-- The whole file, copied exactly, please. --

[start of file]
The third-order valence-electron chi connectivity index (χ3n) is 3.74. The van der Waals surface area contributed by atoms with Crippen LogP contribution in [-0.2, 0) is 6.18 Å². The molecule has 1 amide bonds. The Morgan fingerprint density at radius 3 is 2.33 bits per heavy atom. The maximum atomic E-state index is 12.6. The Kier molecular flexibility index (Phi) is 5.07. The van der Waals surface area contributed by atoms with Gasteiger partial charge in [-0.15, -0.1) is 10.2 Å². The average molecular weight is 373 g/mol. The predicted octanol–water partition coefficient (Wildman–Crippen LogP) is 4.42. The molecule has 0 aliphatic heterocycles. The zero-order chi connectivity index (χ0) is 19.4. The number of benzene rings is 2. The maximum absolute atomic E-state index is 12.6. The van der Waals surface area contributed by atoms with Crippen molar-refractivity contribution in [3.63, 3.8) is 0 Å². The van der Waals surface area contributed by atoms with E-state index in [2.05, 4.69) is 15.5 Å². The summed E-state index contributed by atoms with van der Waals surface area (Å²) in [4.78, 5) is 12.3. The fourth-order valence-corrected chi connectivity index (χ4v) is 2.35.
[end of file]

The third-order valence-electron chi connectivity index (χ3n) is 3.74. The van der Waals surface area contributed by atoms with Crippen LogP contribution in [-0.2, 0) is 6.18 Å². The molecule has 1 amide bonds. The Morgan fingerprint density at radius 3 is 2.33 bits per heavy atom. The maximum atomic E-state index is 12.6. The Kier molecular flexibility index (Phi) is 5.07. The van der Waals surface area contributed by atoms with Gasteiger partial charge in [-0.15, -0.1) is 10.2 Å². The average molecular weight is 373 g/mol. The predicted octanol–water partition coefficient (Wildman–Crippen LogP) is 4.42. The molecule has 0 aliphatic heterocycles. The zero-order chi connectivity index (χ0) is 19.4. The number of benzene rings is 2. The maximum absolute atomic E-state index is 12.6. The van der Waals surface area contributed by atoms with Crippen molar-refractivity contribution in [3.63, 3.8) is 0 Å². The van der Waals surface area contributed by atoms with E-state index in [2.05, 4.69) is 15.5 Å². The summed E-state index contributed by atoms with van der Waals surface area (Å²) in [4.78, 5) is 12.3. The fourth-order valence-corrected chi connectivity index (χ4v) is 2.35.